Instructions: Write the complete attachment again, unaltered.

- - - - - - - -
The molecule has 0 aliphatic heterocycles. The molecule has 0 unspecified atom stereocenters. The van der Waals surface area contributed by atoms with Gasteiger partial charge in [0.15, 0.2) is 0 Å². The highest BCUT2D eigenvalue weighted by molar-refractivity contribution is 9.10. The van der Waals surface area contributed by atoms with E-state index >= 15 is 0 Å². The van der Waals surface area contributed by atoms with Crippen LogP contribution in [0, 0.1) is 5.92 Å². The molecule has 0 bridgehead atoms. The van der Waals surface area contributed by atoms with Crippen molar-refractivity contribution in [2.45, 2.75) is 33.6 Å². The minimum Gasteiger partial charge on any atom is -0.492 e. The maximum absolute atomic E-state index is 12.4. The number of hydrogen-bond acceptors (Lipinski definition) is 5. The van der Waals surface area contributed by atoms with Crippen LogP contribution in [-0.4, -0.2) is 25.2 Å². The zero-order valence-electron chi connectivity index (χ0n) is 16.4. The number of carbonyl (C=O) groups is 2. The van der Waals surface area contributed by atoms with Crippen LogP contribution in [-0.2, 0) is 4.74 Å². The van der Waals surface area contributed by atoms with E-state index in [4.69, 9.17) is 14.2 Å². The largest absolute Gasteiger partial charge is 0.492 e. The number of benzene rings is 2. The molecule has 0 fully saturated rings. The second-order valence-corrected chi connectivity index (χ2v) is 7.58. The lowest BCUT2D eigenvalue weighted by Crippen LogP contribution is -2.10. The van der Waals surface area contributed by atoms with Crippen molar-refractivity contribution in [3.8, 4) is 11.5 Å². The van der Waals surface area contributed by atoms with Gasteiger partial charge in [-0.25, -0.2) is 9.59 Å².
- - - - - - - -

The molecule has 0 aliphatic heterocycles. The molecule has 0 unspecified atom stereocenters. The van der Waals surface area contributed by atoms with Gasteiger partial charge in [0.15, 0.2) is 0 Å². The highest BCUT2D eigenvalue weighted by molar-refractivity contribution is 9.10. The van der Waals surface area contributed by atoms with E-state index >= 15 is 0 Å². The van der Waals surface area contributed by atoms with Crippen LogP contribution in [0, 0.1) is 5.92 Å². The molecule has 0 bridgehead atoms. The van der Waals surface area contributed by atoms with Crippen molar-refractivity contribution in [2.45, 2.75) is 33.6 Å². The minimum Gasteiger partial charge on any atom is -0.492 e. The maximum absolute atomic E-state index is 12.4. The number of hydrogen-bond acceptors (Lipinski definition) is 5. The van der Waals surface area contributed by atoms with Crippen LogP contribution in [-0.4, -0.2) is 25.2 Å². The zero-order valence-electron chi connectivity index (χ0n) is 16.4. The number of carbonyl (C=O) groups is 2. The van der Waals surface area contributed by atoms with Crippen LogP contribution in [-0.2, 0) is 4.74 Å². The van der Waals surface area contributed by atoms with E-state index in [4.69, 9.17) is 14.2 Å². The largest absolute Gasteiger partial charge is 0.492 e. The number of benzene rings is 2. The molecule has 0 fully saturated rings. The second-order valence-corrected chi connectivity index (χ2v) is 7.58. The lowest BCUT2D eigenvalue weighted by Crippen LogP contribution is -2.10. The van der Waals surface area contributed by atoms with Crippen molar-refractivity contribution in [3.8, 4) is 11.5 Å². The van der Waals surface area contributed by atoms with Gasteiger partial charge in [-0.25, -0.2) is 9.59 Å².